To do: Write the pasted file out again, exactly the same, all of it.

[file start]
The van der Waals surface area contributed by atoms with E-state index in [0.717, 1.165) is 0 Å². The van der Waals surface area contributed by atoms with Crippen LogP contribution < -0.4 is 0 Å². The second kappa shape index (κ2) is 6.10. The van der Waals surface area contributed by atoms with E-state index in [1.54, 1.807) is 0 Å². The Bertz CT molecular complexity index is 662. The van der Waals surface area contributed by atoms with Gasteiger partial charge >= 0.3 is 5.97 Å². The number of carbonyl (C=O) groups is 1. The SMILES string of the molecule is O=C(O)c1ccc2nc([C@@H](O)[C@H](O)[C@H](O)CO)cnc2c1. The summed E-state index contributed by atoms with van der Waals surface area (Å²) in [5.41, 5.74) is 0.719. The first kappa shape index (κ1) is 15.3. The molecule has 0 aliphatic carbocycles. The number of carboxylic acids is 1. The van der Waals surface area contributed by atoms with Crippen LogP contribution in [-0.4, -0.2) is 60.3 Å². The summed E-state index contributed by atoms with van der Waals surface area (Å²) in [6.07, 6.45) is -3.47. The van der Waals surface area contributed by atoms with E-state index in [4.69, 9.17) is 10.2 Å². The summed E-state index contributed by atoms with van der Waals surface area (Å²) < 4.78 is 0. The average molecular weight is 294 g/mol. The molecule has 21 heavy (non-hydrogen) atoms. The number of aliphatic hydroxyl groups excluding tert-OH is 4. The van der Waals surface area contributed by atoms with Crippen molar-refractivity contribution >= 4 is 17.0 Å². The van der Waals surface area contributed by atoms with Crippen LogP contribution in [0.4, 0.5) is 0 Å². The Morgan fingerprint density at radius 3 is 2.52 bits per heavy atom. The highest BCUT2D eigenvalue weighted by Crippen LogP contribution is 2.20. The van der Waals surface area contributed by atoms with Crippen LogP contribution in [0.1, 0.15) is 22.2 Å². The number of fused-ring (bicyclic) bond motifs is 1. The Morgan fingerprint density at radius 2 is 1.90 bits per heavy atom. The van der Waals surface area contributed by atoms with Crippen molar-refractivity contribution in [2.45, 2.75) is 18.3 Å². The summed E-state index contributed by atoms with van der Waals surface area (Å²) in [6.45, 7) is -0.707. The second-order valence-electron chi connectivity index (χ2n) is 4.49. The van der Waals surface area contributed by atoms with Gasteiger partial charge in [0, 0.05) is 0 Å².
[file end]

The van der Waals surface area contributed by atoms with E-state index in [0.717, 1.165) is 0 Å². The van der Waals surface area contributed by atoms with Crippen LogP contribution < -0.4 is 0 Å². The second kappa shape index (κ2) is 6.10. The van der Waals surface area contributed by atoms with E-state index in [1.54, 1.807) is 0 Å². The Bertz CT molecular complexity index is 662. The van der Waals surface area contributed by atoms with Gasteiger partial charge >= 0.3 is 5.97 Å². The number of carbonyl (C=O) groups is 1. The SMILES string of the molecule is O=C(O)c1ccc2nc([C@@H](O)[C@H](O)[C@H](O)CO)cnc2c1. The summed E-state index contributed by atoms with van der Waals surface area (Å²) in [5.41, 5.74) is 0.719. The first kappa shape index (κ1) is 15.3. The molecule has 0 aliphatic carbocycles. The number of carboxylic acids is 1. The van der Waals surface area contributed by atoms with Crippen LogP contribution in [-0.4, -0.2) is 60.3 Å². The summed E-state index contributed by atoms with van der Waals surface area (Å²) in [6.07, 6.45) is -3.47. The van der Waals surface area contributed by atoms with E-state index in [4.69, 9.17) is 10.2 Å². The summed E-state index contributed by atoms with van der Waals surface area (Å²) < 4.78 is 0. The average molecular weight is 294 g/mol. The molecule has 21 heavy (non-hydrogen) atoms. The number of aliphatic hydroxyl groups excluding tert-OH is 4. The van der Waals surface area contributed by atoms with Crippen molar-refractivity contribution >= 4 is 17.0 Å². The van der Waals surface area contributed by atoms with Crippen LogP contribution in [0.4, 0.5) is 0 Å². The Morgan fingerprint density at radius 3 is 2.52 bits per heavy atom. The highest BCUT2D eigenvalue weighted by Crippen LogP contribution is 2.20. The van der Waals surface area contributed by atoms with Crippen LogP contribution in [0.1, 0.15) is 22.2 Å². The number of fused-ring (bicyclic) bond motifs is 1. The Morgan fingerprint density at radius 2 is 1.90 bits per heavy atom. The van der Waals surface area contributed by atoms with Crippen molar-refractivity contribution in [2.45, 2.75) is 18.3 Å². The summed E-state index contributed by atoms with van der Waals surface area (Å²) in [6.45, 7) is -0.707. The second-order valence-electron chi connectivity index (χ2n) is 4.49. The van der Waals surface area contributed by atoms with Gasteiger partial charge in [0, 0.05) is 0 Å².